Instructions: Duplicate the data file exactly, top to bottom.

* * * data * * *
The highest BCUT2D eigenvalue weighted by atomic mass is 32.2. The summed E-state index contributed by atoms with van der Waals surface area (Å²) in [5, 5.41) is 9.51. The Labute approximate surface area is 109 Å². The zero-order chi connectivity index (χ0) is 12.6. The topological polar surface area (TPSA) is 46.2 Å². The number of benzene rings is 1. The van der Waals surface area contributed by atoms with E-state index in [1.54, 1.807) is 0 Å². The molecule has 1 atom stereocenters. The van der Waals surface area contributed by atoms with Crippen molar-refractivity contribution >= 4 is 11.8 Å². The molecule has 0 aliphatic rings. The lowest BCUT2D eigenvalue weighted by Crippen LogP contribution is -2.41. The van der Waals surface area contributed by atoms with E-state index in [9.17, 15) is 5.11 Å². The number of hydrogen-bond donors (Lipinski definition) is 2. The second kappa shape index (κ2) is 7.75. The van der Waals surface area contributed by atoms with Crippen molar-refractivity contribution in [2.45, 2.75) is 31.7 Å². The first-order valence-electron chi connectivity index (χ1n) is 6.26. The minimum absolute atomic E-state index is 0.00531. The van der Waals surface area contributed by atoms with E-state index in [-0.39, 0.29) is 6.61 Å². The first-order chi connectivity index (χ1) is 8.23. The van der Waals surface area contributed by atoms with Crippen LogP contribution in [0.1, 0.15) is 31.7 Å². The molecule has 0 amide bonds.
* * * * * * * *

The highest BCUT2D eigenvalue weighted by atomic mass is 32.2. The summed E-state index contributed by atoms with van der Waals surface area (Å²) in [5, 5.41) is 9.51. The Labute approximate surface area is 109 Å². The zero-order chi connectivity index (χ0) is 12.6. The topological polar surface area (TPSA) is 46.2 Å². The number of benzene rings is 1. The van der Waals surface area contributed by atoms with E-state index in [1.54, 1.807) is 0 Å². The molecule has 1 atom stereocenters. The van der Waals surface area contributed by atoms with Crippen molar-refractivity contribution >= 4 is 11.8 Å². The molecule has 0 aliphatic rings. The lowest BCUT2D eigenvalue weighted by Crippen LogP contribution is -2.41. The van der Waals surface area contributed by atoms with E-state index in [9.17, 15) is 5.11 Å². The number of hydrogen-bond donors (Lipinski definition) is 2. The second kappa shape index (κ2) is 7.75. The van der Waals surface area contributed by atoms with Crippen molar-refractivity contribution in [2.45, 2.75) is 31.7 Å². The first-order valence-electron chi connectivity index (χ1n) is 6.26. The minimum absolute atomic E-state index is 0.00531. The van der Waals surface area contributed by atoms with E-state index in [-0.39, 0.29) is 6.61 Å². The first-order chi connectivity index (χ1) is 8.23. The van der Waals surface area contributed by atoms with Crippen LogP contribution in [0.1, 0.15) is 31.7 Å². The molecule has 0 amide bonds.